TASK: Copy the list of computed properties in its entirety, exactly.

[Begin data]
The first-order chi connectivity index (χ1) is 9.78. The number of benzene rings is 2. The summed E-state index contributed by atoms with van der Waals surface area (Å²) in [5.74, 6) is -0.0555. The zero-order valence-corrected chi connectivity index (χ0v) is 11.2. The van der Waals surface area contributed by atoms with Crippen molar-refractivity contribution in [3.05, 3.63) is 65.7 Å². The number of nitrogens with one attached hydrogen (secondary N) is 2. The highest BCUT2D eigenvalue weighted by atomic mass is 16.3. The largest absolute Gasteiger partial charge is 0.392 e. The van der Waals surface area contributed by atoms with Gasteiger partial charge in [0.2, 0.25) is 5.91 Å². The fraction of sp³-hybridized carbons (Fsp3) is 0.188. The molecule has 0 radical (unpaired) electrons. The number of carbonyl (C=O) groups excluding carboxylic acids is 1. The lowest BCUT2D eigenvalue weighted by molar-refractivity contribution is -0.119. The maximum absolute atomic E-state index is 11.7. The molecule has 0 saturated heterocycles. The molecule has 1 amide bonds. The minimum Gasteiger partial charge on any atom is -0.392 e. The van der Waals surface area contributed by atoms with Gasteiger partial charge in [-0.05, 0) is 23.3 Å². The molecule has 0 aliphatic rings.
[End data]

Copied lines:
The first-order chi connectivity index (χ1) is 9.78. The number of benzene rings is 2. The summed E-state index contributed by atoms with van der Waals surface area (Å²) in [5.74, 6) is -0.0555. The zero-order valence-corrected chi connectivity index (χ0v) is 11.2. The van der Waals surface area contributed by atoms with Crippen molar-refractivity contribution in [3.05, 3.63) is 65.7 Å². The number of nitrogens with one attached hydrogen (secondary N) is 2. The highest BCUT2D eigenvalue weighted by atomic mass is 16.3. The largest absolute Gasteiger partial charge is 0.392 e. The van der Waals surface area contributed by atoms with Gasteiger partial charge in [0.2, 0.25) is 5.91 Å². The fraction of sp³-hybridized carbons (Fsp3) is 0.188. The molecule has 0 radical (unpaired) electrons. The number of carbonyl (C=O) groups excluding carboxylic acids is 1. The lowest BCUT2D eigenvalue weighted by molar-refractivity contribution is -0.119. The maximum absolute atomic E-state index is 11.7. The molecule has 0 saturated heterocycles. The molecule has 1 amide bonds. The minimum Gasteiger partial charge on any atom is -0.392 e. The van der Waals surface area contributed by atoms with Gasteiger partial charge in [-0.05, 0) is 23.3 Å². The molecule has 0 aliphatic rings.